Organise Your Files With Tags
Another new Finder-related feature, in Mavericks, is the introduction of the new Tags system. Tags is a great way of organising and searching for files outside of the basic folder system. Tags makes it really easy to keep files organised between formats and apps or allow you to associate single files with multiple projects when previously you could only ever keep them in a single folder.
Tags work by attaching new metadata to a file that you can later search for. Regardless of what format the file is in or where it's located, it'll show up alongside other files with the same tag.
Adding Tags in Finder
You can add a tag to any file by locating it in Finder and then clicking on the new Edit Tags button in the toolbar. Then click to add an existing tag or type out the name of a new one. If there's multiple files in the same Finder window or tab that you wish to tag the same, you can select them all before hitting the Edit Tags button to quickly apply the same changes.
Adding Tags to iCloud Documents
If your file is stored in iCloud -- for example, a Pages document -- you can also add tags through the iCloud file browser. To do so, open the app and select the Edit Tags button from the lower toolbar of the file browser. Then, attach tags in the same way you would in Finder: either by selecting existing tags or typing out the names of new ones. Again, you can select multiple files to attach the same tags to at once.
Attaching Tags Within Documents
You can also add tags directly to a document from within the app it was created in when supported. In an app like Pages or Preview, click on the document title at the top of the app and the enter your desired tags in the Tags field. Whether the document is stored in iCloud or locally, you can apply the same tags used universally around your Mac.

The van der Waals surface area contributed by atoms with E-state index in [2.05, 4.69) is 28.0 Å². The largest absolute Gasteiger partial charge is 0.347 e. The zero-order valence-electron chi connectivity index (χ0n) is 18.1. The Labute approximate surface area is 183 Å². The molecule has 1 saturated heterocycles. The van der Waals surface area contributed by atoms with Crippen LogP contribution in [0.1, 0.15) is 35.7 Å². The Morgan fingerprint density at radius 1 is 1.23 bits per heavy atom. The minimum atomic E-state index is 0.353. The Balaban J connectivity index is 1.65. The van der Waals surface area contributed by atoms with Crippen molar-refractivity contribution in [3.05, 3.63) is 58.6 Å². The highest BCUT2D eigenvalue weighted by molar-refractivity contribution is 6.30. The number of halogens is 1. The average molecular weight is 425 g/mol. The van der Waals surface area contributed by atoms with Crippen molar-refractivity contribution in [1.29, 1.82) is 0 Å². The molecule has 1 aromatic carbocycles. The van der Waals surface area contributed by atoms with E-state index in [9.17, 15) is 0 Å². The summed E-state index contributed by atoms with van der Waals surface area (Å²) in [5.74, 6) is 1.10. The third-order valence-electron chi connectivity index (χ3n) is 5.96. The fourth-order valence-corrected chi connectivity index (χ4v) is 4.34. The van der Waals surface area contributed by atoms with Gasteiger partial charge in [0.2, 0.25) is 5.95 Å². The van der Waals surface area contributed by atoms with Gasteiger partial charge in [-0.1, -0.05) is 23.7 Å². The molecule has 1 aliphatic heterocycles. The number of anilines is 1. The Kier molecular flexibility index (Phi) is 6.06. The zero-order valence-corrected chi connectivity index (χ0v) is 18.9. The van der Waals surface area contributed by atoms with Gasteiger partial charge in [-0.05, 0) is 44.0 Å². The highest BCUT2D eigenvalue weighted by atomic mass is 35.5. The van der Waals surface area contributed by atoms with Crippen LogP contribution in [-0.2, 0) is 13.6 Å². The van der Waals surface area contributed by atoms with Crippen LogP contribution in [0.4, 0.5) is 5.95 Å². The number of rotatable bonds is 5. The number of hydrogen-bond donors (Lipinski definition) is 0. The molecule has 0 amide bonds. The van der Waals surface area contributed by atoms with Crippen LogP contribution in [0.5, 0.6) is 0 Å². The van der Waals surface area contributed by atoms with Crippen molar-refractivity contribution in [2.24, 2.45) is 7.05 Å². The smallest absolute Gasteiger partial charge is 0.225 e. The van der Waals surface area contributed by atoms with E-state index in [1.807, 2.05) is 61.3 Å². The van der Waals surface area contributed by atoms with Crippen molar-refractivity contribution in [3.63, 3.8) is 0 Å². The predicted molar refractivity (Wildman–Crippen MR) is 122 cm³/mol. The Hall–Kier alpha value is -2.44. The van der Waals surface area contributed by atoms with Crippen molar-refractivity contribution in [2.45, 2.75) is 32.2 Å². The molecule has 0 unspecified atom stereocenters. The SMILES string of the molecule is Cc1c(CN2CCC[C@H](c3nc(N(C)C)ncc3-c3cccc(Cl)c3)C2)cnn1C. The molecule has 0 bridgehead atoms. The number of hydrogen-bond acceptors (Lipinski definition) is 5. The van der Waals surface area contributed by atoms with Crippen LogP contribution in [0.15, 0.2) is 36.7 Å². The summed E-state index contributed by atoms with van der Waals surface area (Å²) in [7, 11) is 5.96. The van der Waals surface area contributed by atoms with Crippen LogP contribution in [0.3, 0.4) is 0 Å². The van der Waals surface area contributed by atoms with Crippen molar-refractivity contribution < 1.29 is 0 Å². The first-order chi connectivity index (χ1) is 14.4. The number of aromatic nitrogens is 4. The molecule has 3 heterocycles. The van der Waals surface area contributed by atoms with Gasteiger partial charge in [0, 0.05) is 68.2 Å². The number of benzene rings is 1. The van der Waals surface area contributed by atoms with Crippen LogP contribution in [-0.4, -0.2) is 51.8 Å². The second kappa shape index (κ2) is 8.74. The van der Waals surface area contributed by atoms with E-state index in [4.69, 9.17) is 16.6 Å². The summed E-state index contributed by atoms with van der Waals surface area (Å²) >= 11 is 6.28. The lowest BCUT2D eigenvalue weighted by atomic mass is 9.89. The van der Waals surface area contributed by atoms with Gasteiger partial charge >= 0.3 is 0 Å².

Alternatively, if the document is new, you can wait and attach tags in same dialog through File > Save.
Searching with Tags
Of course, tags aren't added just for the sake of them being there. When you used tags throughout your Mac, they provide a powerful new way of searching for files and collecting related ones together.
In Finder, tags are listed in the sidebar and you can click any one to view a list of all files with that tag. You can customise which tags show in your sidebar, as well as which colour is associated with the tag, by clicking Finder > Preferences in the menu bar and selecting the Tags tab.
When tags aren't shown in the sidebar, you can use Finder's search functionality to search for a name of tag and select it in the drop-down results. By using search, you can also create a search criteria to look for only files with multiple tags associated by searching for the name of another tag after the first has already been added.
In this tutorial, I've shown you how to use Finder's new features in Mavericks to improve your file organisation and reduce the clutter of multiple open windows. These new OS X 10.9 are a great addition for power users but, however few files you work with, are sure to be an easy way to better organise yourself and your Mac.